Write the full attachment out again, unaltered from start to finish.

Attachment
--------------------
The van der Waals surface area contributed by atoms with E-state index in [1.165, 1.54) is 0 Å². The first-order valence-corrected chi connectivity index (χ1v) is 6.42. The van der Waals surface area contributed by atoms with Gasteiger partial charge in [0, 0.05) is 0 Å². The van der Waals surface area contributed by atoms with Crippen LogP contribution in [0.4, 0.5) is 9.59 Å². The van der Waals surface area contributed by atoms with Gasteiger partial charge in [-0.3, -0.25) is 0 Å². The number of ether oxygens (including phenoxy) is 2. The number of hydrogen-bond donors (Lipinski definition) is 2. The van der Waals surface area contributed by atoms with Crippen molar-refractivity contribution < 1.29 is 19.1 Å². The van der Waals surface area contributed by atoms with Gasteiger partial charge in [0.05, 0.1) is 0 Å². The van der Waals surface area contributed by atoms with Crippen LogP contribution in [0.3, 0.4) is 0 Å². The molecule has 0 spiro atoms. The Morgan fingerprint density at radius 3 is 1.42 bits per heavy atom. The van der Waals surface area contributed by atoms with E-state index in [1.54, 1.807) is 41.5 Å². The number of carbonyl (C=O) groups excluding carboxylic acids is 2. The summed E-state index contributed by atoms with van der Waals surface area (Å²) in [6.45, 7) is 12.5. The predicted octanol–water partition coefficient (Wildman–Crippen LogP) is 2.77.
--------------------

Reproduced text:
The van der Waals surface area contributed by atoms with E-state index in [1.165, 1.54) is 0 Å². The first-order valence-corrected chi connectivity index (χ1v) is 6.42. The van der Waals surface area contributed by atoms with Gasteiger partial charge in [0, 0.05) is 0 Å². The van der Waals surface area contributed by atoms with Crippen LogP contribution in [0.4, 0.5) is 9.59 Å². The van der Waals surface area contributed by atoms with Gasteiger partial charge in [-0.3, -0.25) is 0 Å². The number of ether oxygens (including phenoxy) is 2. The number of hydrogen-bond donors (Lipinski definition) is 2. The van der Waals surface area contributed by atoms with Crippen molar-refractivity contribution < 1.29 is 19.1 Å². The van der Waals surface area contributed by atoms with Gasteiger partial charge in [0.05, 0.1) is 0 Å². The van der Waals surface area contributed by atoms with Crippen LogP contribution in [0.3, 0.4) is 0 Å². The molecule has 0 spiro atoms. The Morgan fingerprint density at radius 3 is 1.42 bits per heavy atom. The van der Waals surface area contributed by atoms with E-state index in [1.54, 1.807) is 41.5 Å². The number of carbonyl (C=O) groups excluding carboxylic acids is 2. The summed E-state index contributed by atoms with van der Waals surface area (Å²) in [6.45, 7) is 12.5. The predicted octanol–water partition coefficient (Wildman–Crippen LogP) is 2.77.